Bush does not require this court to hold that the state law tort of battery is inapplicable to the federal employment situation. Bush does suggest, however, that federal courts should consider the greater interests that the executive and legislative branches have in federal employment relations in determining the scope of the absolute immunity. The existence of an administrative grievance procedure, see 5 C.F.R. Secs. 771.201-771.304 (1984), convinces us that the branches of government with the greatest interest in federal employment relations have provided Dretar with a remedy believed to be sufficient. Therefore, this court should not unduly limit the absolute immunity to provide Dretar with further relief.
Dretar cites Araujo v. Welch, 742 F.2d 802 (3d Cir. 1984), and McKinney v. Whitfield, 736 F.2d 766 (D.C. Cir. 1984), to support her position that absolute immunity does not extend to batteries committed by federal employees not engaged in law enforcement activities. In Araujo, 742 F.2d at 804, a federal employee alleged that her supervisor repeatedly poked and shoved her in the chest during a work-related discussion. In McKinney, 736 F.2d at 767 & n. 5, a federal employee alleged that her supervisor pushed a chair into her leg and gripped and twisted her arm, causing abrasions, swelling, and exacerbation of a previous injury to her arm. Both courts reasoned that because the use of physical force by a desk employee did not aid in the effective functioning of government, the defendants were not entitled to absolute immunity from actions for battery. Araujo, 742 F.2d at 806; McKinney, 736 F.2d at 770.
The court in Araujo, 742 F.2d at 806, specifically limited its decision to battery, holding that the supervisor was absolutely immune from claims for assault and intentional infliction of emotional distress. The court stated that federal supervisors "must be able to speak freely to their employees without 'apprehension that the motives that control [their] official conduct may, at any time, become the subject of inquiry in a civil suit for damages.' " Id. (quoting Spaulding v. Vilas, 161 U.S. 483, 498, 16 S. Ct. 631, 637, 40 L. Ed. 780 (1896)).
We cannot accept the Araujo and McKinney courts' reasoning or conclusion that the absolute immunity does not extend to any battery committed by a federal desk employee because we believe that the Araujo and McKinney courts misapprehended the nature of the considerations at stake in absolute immunity cases. First, the courts in Araujo, 742 F.2d at 806, and McKinney, 736 F.2d at 770, considered the nature of the tort alleged. The plurality in Barr, 360 U.S. at 574-75, 79 S. Ct. at 1341, 3 L. Ed. 2d at 1443, however, considered the overall conduct of the federal employee, not the particular tort, to determine whether he was acting within the scope of his duties. See Wallen v. Domm, 700 F.2d 124, 126 (4th Cir. 1983) (" [T]o separate the activity that constitutes the wrong from its surrounding context--an otherwise proper exercise of authority--would effectively emasculate the immunity defense. Once the wrongful acts are excluded from an exercise of authority ... the defense would apply only to conduct for which it is not needed.").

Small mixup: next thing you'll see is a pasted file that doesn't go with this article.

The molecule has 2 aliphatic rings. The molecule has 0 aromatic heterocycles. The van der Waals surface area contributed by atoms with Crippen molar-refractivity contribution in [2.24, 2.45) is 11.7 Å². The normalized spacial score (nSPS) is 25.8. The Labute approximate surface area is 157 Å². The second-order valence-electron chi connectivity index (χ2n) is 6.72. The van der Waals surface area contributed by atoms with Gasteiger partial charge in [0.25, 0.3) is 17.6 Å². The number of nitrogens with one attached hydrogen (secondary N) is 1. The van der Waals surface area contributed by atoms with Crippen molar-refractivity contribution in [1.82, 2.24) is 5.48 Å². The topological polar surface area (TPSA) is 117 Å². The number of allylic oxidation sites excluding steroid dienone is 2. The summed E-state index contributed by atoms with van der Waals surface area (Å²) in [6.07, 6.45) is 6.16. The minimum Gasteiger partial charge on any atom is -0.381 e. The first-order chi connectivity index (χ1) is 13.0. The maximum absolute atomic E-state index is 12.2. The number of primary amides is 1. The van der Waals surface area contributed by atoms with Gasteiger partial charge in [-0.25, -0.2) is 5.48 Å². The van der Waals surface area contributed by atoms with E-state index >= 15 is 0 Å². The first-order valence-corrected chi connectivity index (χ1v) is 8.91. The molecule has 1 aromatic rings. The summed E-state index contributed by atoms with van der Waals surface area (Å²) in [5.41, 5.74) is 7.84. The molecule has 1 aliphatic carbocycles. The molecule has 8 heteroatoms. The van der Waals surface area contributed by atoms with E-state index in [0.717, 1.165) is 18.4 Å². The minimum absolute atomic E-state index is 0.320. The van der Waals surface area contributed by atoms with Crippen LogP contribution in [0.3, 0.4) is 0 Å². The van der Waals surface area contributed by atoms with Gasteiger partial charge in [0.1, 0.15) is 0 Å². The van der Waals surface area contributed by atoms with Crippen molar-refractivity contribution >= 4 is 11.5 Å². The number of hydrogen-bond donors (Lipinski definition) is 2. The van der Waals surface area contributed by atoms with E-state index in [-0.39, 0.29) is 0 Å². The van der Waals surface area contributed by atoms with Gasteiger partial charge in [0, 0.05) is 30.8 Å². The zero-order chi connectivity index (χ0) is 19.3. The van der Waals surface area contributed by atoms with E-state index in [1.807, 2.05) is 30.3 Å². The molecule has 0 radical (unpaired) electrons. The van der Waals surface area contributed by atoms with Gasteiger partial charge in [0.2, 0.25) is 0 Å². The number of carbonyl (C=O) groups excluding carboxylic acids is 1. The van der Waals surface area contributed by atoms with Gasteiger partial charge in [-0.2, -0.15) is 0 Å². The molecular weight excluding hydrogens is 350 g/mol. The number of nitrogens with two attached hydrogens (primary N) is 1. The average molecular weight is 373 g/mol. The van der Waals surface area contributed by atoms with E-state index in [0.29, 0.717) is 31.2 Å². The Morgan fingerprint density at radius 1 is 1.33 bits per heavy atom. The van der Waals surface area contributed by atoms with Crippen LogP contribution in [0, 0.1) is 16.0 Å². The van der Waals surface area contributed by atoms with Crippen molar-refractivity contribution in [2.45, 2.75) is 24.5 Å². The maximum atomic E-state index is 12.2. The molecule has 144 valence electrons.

Second, in Araujo, 742 F.2d at 806, and McKinney, 736 F.2d at 770, the courts considered whether the tort alleged aided in the effective functioning of government. The plurality in Barr, 360 U.S. at 571, 79 S. Ct. at 1339, 3 L. Ed. 2d at 1441, however, was guided by considerations of protecting government officials from suits that would "consume their time and energies" and "inhibit the fearless, vigorous, and effective administration of policies of government." The Araujo and McKinney courts gave short shrift to these interests enunciated in Barr. In fact, the interests were not considered by the McKinney court and were considered in Araujo, 742 F.2d at 806, only when the court extended absolute immunity to claims for assault and intentional infliction of emotional distress. Finally, the Araujo and McKinney courts completely failed even to mention the consideration raised in Bush of the executive and legislative branches' superior interest in federal employment relations.
Dretar next argues that Smith is not absolutely immune from the suit for assault and battery because the torts occurred after the work-related discussion had terminated. We cannot agree with Dretar that the existence of the federal employees' absolute immunity stops at the precise moment that she believes the discussion had ended. The absolute immunity in this case extended to the alleged assault and battery. See Currie v. Guthrie, 749 F.2d 185 (5th Cir. 1984).
The district court's dismissal of Dretar's complaint is AFFIRMED.
For purposes of this argument, Dretar apparently concedes that absolute immunity does extend to her assault claim. Two courts have held that absolute immunity does extend to assault claims. Araujo v. Welch, 742 F.2d 802, 806 (3d Cir. 1984); Wallen v. Domm, 700 F.2d 124, 126 (4th Cir. 1983)
The federal employee's action must also be connected with a discretionary function. Norton v. McShane, 332 F.2d 855, 859 (5th Cir. 1964), cert. denied, 380 U.S. 981, 85 S. Ct. 1345, 14 L. Ed. 2d 274 (1965). Supervising employees is certainly a discretionary function
The absolute immunity in battery actions brought against federal employees engaged in law enforcement activities will continue to be governed by Norton v. McShane, 332 F.2d 855 (5th Cir. 1964), cert. denied, 380 U.S. 981, 85 S. Ct. 1345, 14 L. Ed. 2d 274 (1965)